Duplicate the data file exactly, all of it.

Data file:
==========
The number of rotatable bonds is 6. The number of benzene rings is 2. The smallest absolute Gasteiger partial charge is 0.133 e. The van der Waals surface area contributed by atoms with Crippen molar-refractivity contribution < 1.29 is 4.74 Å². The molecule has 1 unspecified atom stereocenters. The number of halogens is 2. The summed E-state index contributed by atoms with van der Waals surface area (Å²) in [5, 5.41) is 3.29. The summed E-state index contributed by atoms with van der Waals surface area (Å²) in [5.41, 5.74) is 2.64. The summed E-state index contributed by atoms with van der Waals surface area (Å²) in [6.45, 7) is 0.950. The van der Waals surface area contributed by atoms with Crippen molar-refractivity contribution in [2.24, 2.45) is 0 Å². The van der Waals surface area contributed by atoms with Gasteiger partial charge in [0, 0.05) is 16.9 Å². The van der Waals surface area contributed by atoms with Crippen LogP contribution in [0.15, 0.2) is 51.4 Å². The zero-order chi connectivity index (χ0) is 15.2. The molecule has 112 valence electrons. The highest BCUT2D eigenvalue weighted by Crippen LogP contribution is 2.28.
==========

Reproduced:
The number of rotatable bonds is 6. The number of benzene rings is 2. The smallest absolute Gasteiger partial charge is 0.133 e. The van der Waals surface area contributed by atoms with Crippen molar-refractivity contribution < 1.29 is 4.74 Å². The molecule has 1 unspecified atom stereocenters. The number of halogens is 2. The summed E-state index contributed by atoms with van der Waals surface area (Å²) in [5, 5.41) is 3.29. The summed E-state index contributed by atoms with van der Waals surface area (Å²) in [5.41, 5.74) is 2.64. The summed E-state index contributed by atoms with van der Waals surface area (Å²) in [6.45, 7) is 0.950. The van der Waals surface area contributed by atoms with Crippen molar-refractivity contribution in [2.24, 2.45) is 0 Å². The van der Waals surface area contributed by atoms with Gasteiger partial charge in [0, 0.05) is 16.9 Å². The van der Waals surface area contributed by atoms with Crippen LogP contribution in [0.15, 0.2) is 51.4 Å². The zero-order chi connectivity index (χ0) is 15.2. The molecule has 112 valence electrons. The highest BCUT2D eigenvalue weighted by Crippen LogP contribution is 2.28.